No previous study that the author is aware of has described a special CH replacement technique with ideal power level switching. In this paper, we add threshold approaches to the fundamental DEEC algorithm to enable effective CH selection. In addition, we change the procedure so that a high-power amplification level is given to the CH node when it is selected.

It receives a low energy level if it rejoins as a member node in the following round. This again helps to keep the energy level constant throughout the network.

3 Methodology

In this section, we explained both the existing protocol and the proposed protocol.

3.1 The existing DEEC protocol

The DEEC is designed to manage the nodes of diverse WSNs. DEEC chooses the CH based on the nodes' initial and residual energy levels. Let's specify that the ideal number of nodes for our network to have throughout each round is the number of rounds. The energy levels of the nodes serve as the basis for the DEEC selection criteria. When nodes have the same amount of energy throughout each cycle, as in a homogeneous network, selecting ensures that CHs happen throughout each round. In WSNs, nodes with higher energy levels have a higher likelihood of becoming than nodes with lower energy levels, but the net value of CHs throughout each round is equal to the probability that each node will become. It follows that a node with high energy has a bigger value than the network's average energy for the round, which is denoted by [11].

$$\overline{E}\left( r \right) = \frac{1}{N}\sum\limits_{i = 1}^{N} {E_{i} \left( r \right)}$$

The probability for \({\text{CH}}\) selection in DEEC is given as in \({ }\left[ {11} \right]\):

$$p_{i} = p_{{{\text{opt}}}} \left[ {1 - \frac{{\overline{E}\left( r \right) - E_{i} \left( r \right)}}{{\overline{E}\left( r \right)}}} \right] = p_{{{\text{opt}}}} \frac{{E_{i} \left( r \right)}}{{\overline{E}\left( r \right)}}$$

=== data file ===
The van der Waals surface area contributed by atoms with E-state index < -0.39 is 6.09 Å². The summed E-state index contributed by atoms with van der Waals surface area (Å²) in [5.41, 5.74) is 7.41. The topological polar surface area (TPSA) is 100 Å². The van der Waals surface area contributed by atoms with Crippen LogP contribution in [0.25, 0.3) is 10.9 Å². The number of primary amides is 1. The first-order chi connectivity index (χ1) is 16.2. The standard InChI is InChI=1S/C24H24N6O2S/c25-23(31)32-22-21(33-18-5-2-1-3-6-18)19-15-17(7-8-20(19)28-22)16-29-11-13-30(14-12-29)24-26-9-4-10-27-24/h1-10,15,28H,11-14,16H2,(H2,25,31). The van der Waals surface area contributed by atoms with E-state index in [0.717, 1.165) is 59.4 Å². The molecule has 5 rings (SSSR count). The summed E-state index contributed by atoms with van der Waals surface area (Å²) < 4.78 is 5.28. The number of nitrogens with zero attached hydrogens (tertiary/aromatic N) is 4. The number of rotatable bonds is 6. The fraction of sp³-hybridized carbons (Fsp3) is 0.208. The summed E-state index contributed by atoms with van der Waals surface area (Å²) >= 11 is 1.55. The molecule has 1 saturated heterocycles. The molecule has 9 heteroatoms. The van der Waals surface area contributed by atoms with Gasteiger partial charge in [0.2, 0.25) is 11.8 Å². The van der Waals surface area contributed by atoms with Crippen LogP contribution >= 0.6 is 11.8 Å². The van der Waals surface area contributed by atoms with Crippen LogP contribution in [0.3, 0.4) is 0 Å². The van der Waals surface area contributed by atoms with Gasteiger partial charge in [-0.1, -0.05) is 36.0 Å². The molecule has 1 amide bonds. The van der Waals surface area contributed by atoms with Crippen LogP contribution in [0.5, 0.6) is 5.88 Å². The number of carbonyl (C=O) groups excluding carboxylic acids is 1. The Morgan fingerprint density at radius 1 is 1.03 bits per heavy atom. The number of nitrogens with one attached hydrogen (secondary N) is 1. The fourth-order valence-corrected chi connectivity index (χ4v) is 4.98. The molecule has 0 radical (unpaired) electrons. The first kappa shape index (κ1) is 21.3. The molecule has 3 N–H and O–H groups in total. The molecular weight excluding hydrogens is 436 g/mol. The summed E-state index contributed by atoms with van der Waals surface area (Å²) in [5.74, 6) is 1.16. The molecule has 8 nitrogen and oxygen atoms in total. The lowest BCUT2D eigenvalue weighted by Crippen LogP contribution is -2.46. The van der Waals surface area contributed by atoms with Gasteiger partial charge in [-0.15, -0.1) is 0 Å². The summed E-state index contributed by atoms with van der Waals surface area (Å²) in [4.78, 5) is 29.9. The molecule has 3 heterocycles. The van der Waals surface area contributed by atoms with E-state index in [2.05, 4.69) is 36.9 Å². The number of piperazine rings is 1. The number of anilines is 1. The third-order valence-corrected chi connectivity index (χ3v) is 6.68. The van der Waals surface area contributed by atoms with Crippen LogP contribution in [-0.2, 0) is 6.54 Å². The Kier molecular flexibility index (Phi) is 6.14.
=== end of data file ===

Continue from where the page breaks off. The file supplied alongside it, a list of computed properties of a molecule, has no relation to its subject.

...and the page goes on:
In DEEC the average total number of \({\text{CH}}\) during each round is given as in \(\left[ {11} \right]\):

$$\mathop \sum \limits_{i = 1}^{N} p_{i} = \mathop \sum \limits_{i = 1}^{N} p_{{{\text{opt}}}} \frac{{E_{i} \left( r \right)}}{{\overline{E}\left( r \right)}} = p_{{{\text{opt}}}} \mathop \sum \limits_{i = 1}^{N} \frac{{E_{i} \left( r \right)}}{{\overline{E}\left( r \right)}} = Np_{{{\text{opt}}}}$$

The value p represents each node's likelihood of becoming the round's CH (i). G is the group of nodes that can transform into CH at round r. If a node recently changed from CH to G, it belongs to G. During each round, each node chooses a random value between 0 and 1. The number may become a CH if it is less than the limit stated in Eq. 4 as in [11], else it may not.

$$T\left( {s_{i} } \right) = \left\{ {\begin{array}{*{20}l} {\frac{{p_{i} }}{{1 - p_{i} \left( {rmod\frac{1}{{P_{i} }}} \right)}}} \hfill & {{\text{if}}\;s_{i} \varepsilon G} \hfill \\ 0 \hfill & {\text{ otherwise }} \hfill \\ \end{array} } \right.$$

Since p opt serves as the reference value for the average probability, p (i), In homogeneous networks, popti is utilized as the reference energy because each node has the same initial energy at the beginning of the network. However, in heterogeneous networks, the value of popt fluctuates according to the node's initial energy. As shown in [11], the value of popt in a two-level heterogeneous network is given by:

$$p_{{{\text{adv}}}} = \frac{{p_{{{\text{opt}}}} }}{1 + am},p_{nrm} = \frac{{p_{{{\text{opt}}}} \left( {1 + a} \right)}}{{\left( {1 + am} \right)}}$$

Then use the above \(p_{{{\text{adv}}}}\) and \(p_{nrm}\) instead of \(p_{{\text{opt }}}\) in Eq. 2 for a two-level heterogeneous network as mentioned in \(\left[ {11} \right]:\)

$$p_{i} = \left\{ {\begin{array}{*{20}l} {\frac{{p_{{{\text{opt}}}} E_{i} \left( r \right)}}{{\left( {1 + am} \right)E\left( r \right)}}} \hfill & {{\text{ if}}\;s_{i} \;{\text{is}}\;{\text{the}}\;{\text{normal}}\;{\text{node }}} \hfill \\ {\frac{{p_{{{\text{opt}}}} \left( {1 + a} \right)E_{i} \left( r \right)}}{{\left( {1 + am} \right)E\left( r \right)}}} \hfill & {{\text{if}}\;s_{i} \;{\text{is}}\;{\text{the}}\;{\text{advanced}}\;{\text{node}}} \hfill \\ \end{array} } \right.$$

The above model can also be extended to a multi-level heterogeneous network given below as in \(\left[ {11} \right]\):

$$p_{{\text{multi }}} = \frac{{p_{{\text{opt }}} N\left( {1 + a_{i} } \right)}}{{\left( {N + \mathop \sum \nolimits_{i = 1}^{N} a_{i} } \right)}}$$